• Kingdom: K-6 (210) Gloucester Township
• Dr. Lena Edwards: K-8 (396) Jersey City
• M.E.T.S.: K-6 (210) Jersey City
• Bright Horizon Charter School: K-8 (306) Penns Grove-Carneys Point
• Dr. Therman Evans Charter School for Excellence: 6-8 (225) Linden, Elizabeth, Roselle
Tuesday, January 18, 2011
When you pay thousands of dollars for a college education, you expect to learn something in return. Right? Well, you may be disappointed to hear what's happening—or not—on college campuses according to a new study out today.
The Social Science Research Council (SSRC) just released a report, Improving Undergraduate Learning: Findings and Policy Recommendations from the College Learning Assessment Longitudinal Study, and a book discussing the study's results, Academically Adrift: Limited Learning on College Campuses.
The study—the first large-scale national survey of its kind—is based on an analysis of about 2,300 undergraduates at 24 four-year institutions to measure students' learning and study habits.
Traditional-age college freshmen from schools varying in size, selectivity, and missions, from liberal arts colleges to large research institutions, were contacted in the fall of 2005, in 2007 during their sophomore year, and again in the spring of 2009 to take a survey and the College Learning Assessment. The CLA measures general competencies, such as critical thinking, analytical reasoning, and written communication. It included three, open-ended prompts. Students used background documents to respond to a real-world scenario and solve a dilemma. (For more detail about the CLA, go here.)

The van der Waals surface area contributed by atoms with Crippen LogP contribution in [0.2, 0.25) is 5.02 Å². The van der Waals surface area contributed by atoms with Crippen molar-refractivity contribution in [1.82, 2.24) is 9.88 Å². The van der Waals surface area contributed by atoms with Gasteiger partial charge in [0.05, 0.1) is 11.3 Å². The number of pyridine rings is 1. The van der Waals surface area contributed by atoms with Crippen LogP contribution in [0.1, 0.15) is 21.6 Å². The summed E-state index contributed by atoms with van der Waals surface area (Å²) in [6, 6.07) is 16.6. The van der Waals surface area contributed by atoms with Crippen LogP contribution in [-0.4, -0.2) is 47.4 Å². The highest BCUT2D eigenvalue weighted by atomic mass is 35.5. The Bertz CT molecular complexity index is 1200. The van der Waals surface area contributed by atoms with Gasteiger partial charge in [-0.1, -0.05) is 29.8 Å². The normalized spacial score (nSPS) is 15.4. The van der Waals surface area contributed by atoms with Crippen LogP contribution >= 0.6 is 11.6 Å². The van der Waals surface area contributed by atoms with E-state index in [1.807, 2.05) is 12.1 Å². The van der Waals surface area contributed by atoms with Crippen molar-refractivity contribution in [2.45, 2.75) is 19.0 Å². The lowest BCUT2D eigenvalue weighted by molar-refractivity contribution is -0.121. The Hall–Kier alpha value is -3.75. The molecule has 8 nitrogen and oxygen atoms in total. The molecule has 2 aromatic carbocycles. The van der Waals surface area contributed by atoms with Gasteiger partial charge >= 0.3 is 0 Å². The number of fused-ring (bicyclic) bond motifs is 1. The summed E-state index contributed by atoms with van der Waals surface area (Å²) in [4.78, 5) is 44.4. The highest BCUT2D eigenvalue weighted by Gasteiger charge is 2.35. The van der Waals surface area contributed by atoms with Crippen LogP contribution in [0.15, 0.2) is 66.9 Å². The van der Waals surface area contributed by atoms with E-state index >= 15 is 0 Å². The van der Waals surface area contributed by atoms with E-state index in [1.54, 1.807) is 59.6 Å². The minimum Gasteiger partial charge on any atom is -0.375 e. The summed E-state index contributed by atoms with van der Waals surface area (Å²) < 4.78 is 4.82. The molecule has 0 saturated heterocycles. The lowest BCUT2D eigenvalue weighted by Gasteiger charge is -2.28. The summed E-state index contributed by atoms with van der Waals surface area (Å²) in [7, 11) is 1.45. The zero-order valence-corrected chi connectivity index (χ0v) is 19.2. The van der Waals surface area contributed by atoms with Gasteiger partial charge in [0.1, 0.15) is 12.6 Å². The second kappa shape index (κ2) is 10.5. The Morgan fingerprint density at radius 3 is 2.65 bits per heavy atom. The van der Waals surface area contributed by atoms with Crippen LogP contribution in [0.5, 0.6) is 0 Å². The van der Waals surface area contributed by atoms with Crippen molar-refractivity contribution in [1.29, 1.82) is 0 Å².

Among the study's findings:
• 45 percent of students had no significant gains in critical thinking, complex reasoning, and written communication during the first two years of college; 36 percent demonstrated no significant gains in those area over four years of college.
• 50 percent of students did not take a course requiring more than 20 pages of writing during a typical semester, and one-third did not take a course requiring at least 40 pages of reading per week, according to survey results.
• On average, students spent 12 hours per week studying (one-third of that with peers), and they met with their professors outside of the classroom on average once a month.
To find out what all this means, the author spoke with one of the authors of the research, Richard Arum, a professor of sociology and education at New York University and program director of education research for the SSRC.
Arum said he was surprised to find that large numbers of students were being exposed to such modest levels of academic rigor.
Instead of placing a high priority on learning, he said, colleges value generating new knowledge, advancing science in the field, and using higher education to improve economic competitiveness. Administrators are focused on the financial bottom line, institutional rankings, and getting top researchers and endowment dollars, he said.
"Across the board, you don't see a great focus on traditional core mission—undergraduate learning," Arum said.
When freshman were interviewed for the study, they often said they were were surprised at how easy college was.
Saturday, January 15, 2011
BEACON: An NSF Center for the Study of Evolution in Action
Erik D. Goodman from Michigan State University in partnership with colleagues at the University of Texas-Austin, University of Washington, North Carolina A&T State University, and the University of Idaho will establish a center that will promote the transfer of discoveries from biology into computer science and engineering design, and use novel computational methods to address complex biological questions that are difficult or impossible to study using natural organisms. BEACON will bring together scientists who, through research in their own disciplines, hold the interlocking keys to solving complex and fundamental problems in domains as diverse as cyber-security, epidemiology, and environmental sustainability. BEACON education and human resource development plans include K-12 programs, novel curricula development, undergraduate and graduate training, a mentoring program for faculty and post-docs, and outreach programs to educate the general public.